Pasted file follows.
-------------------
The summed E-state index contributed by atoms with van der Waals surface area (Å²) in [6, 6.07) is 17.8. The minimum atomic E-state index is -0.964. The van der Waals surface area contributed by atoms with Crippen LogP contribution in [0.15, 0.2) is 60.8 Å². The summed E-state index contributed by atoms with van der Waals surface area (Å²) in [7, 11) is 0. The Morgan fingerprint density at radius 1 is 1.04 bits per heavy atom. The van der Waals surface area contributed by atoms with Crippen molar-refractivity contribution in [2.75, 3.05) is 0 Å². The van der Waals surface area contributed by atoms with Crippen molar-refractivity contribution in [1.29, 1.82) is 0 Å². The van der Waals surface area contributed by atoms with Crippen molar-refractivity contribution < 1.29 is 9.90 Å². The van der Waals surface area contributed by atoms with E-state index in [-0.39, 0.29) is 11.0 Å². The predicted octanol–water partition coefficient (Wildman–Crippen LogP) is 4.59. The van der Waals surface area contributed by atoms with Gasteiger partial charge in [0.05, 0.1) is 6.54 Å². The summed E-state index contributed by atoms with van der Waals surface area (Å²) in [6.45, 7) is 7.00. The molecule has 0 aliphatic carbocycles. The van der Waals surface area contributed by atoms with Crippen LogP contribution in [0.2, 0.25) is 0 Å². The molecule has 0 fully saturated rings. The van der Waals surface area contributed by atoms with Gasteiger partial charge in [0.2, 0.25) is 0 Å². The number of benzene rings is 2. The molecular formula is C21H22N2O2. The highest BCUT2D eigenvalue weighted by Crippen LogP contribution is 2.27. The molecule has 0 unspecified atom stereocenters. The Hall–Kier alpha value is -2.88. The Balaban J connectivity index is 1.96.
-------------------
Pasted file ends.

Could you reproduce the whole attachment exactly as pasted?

The summed E-state index contributed by atoms with van der Waals surface area (Å²) in [6, 6.07) is 17.8. The minimum atomic E-state index is -0.964. The van der Waals surface area contributed by atoms with Crippen LogP contribution in [0.15, 0.2) is 60.8 Å². The summed E-state index contributed by atoms with van der Waals surface area (Å²) in [7, 11) is 0. The Morgan fingerprint density at radius 1 is 1.04 bits per heavy atom. The van der Waals surface area contributed by atoms with Crippen molar-refractivity contribution in [2.75, 3.05) is 0 Å². The van der Waals surface area contributed by atoms with Crippen molar-refractivity contribution in [1.29, 1.82) is 0 Å². The van der Waals surface area contributed by atoms with Crippen molar-refractivity contribution < 1.29 is 9.90 Å². The van der Waals surface area contributed by atoms with E-state index in [-0.39, 0.29) is 11.0 Å². The predicted octanol–water partition coefficient (Wildman–Crippen LogP) is 4.59. The van der Waals surface area contributed by atoms with Gasteiger partial charge in [0.05, 0.1) is 6.54 Å². The summed E-state index contributed by atoms with van der Waals surface area (Å²) in [6.45, 7) is 7.00. The molecule has 0 aliphatic carbocycles. The van der Waals surface area contributed by atoms with Crippen LogP contribution in [0.2, 0.25) is 0 Å². The molecule has 0 fully saturated rings. The van der Waals surface area contributed by atoms with Gasteiger partial charge in [0.2, 0.25) is 0 Å². The number of benzene rings is 2. The molecular formula is C21H22N2O2. The highest BCUT2D eigenvalue weighted by Crippen LogP contribution is 2.27. The molecule has 0 unspecified atom stereocenters. The Hall–Kier alpha value is -2.88. The Balaban J connectivity index is 1.96.